The secret story of Schultz’s so-called “secret” file
Dauphin County court officials yesterday posted transcripts of this week’s preliminary hearing. In the event you didn’t immediately read the more than 300 pages of testimony, they reveal many details not previously known, including some that poke even more holes into the sieve that’s commonly known as the Freeh report.
The testimony of Kim Belcher, Gary Schultz’s former secretary, was perhaps the most enlightening, because it completely obliterates Freeh’s idea that Gary Schultz kept a secret file about how they handled the Sandusky matters.
During a Q&A session with reporters after he released his report, Freeh talked about how difficult Schultz’s notes were to obtain:
“It was a question of skill and luck, I don’t discount either. He actively sought to conceal those records. We found them in conjunction with the attorney general. They’re very critical notes, very critical records … it was an active case of trying to conceal evidence, you know. You don’t do that. It’s a dumb thing to do.”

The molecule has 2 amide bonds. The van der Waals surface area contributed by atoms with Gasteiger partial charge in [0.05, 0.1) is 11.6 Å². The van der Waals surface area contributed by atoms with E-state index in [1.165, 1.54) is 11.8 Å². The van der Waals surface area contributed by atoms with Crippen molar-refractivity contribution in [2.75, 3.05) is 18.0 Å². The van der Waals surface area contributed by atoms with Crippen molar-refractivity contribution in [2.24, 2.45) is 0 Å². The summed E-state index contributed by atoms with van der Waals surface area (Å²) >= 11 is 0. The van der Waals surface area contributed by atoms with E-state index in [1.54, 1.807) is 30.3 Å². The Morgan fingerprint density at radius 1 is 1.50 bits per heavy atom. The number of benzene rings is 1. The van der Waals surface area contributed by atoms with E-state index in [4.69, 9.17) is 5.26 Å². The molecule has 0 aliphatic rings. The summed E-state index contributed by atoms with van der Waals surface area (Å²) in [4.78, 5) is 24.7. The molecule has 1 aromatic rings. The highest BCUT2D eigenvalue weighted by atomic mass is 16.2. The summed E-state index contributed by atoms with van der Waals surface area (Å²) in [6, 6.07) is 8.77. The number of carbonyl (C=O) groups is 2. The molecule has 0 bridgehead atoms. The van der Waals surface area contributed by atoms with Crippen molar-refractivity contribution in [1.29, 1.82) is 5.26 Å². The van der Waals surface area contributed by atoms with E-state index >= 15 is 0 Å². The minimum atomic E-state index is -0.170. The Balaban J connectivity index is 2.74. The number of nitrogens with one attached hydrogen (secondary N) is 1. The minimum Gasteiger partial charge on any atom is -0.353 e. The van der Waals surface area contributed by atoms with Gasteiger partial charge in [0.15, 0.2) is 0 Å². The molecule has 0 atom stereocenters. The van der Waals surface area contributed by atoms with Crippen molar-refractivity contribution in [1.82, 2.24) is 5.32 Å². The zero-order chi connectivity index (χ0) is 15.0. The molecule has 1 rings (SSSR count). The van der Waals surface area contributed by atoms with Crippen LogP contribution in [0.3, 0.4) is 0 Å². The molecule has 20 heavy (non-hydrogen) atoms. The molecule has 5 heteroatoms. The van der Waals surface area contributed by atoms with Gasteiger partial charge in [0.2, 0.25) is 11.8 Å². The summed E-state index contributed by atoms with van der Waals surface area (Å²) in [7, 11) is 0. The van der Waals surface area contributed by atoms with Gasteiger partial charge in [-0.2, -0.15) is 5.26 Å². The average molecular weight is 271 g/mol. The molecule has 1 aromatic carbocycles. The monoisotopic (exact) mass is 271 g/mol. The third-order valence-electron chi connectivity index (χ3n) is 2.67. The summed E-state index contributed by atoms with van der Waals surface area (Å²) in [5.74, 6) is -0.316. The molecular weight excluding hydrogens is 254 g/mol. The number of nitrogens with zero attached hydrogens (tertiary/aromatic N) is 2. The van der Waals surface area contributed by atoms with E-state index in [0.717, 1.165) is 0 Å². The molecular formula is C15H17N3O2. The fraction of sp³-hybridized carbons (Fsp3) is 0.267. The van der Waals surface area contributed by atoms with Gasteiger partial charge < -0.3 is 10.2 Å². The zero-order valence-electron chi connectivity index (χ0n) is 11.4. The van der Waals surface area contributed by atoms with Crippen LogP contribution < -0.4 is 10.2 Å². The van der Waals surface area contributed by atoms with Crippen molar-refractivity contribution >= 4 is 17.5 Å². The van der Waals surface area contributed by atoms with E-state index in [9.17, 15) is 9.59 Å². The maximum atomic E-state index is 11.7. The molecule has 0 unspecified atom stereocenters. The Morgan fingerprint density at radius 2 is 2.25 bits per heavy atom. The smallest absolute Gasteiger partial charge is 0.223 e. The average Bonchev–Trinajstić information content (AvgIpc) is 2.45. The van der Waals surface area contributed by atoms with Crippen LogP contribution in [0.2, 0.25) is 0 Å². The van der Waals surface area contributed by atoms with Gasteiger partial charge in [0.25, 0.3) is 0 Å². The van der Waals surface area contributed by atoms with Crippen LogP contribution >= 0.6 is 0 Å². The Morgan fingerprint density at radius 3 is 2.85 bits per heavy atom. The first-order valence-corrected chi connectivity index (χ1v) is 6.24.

(Thanks to Linda Berkland for the video of Freeh’s comments.)
And in his report, his team offered the following explanation:
After the Commonwealth brought criminal charges against Schultz in November 2011, Schultz’s assistant removed some of the Sandusky files from Schultz’s Penn State office and delivered them to Schultz. The assistant failed to disclose in two interviews with the Special Investigative Counsel that the Sandusky files had been removed. Only in May 2012 did the existence of these important files come to light so that the documents could be retrieved. Page 69 of the Freeh Report.
Actively sought to conceal. Removed files. There was no question in Freeh’s mind that Schultz took steps to hide evidence from investigators.
However, testimony and court documents tell a different story.
Schultz retired from Penn State in 2009, leaving his files and other data with the university. But state’s Sandusky investigation continued, and on January 5, 2011, he met with Cynthia Baldwin about being subpoenaed by the grand jury. During that meeting, Schultz told Baldwin that a Sandusky file might still be in the vice president’s office, but Baldwin told him not to look for it or retrieve it, according to an affidavit filed with the court in November last year.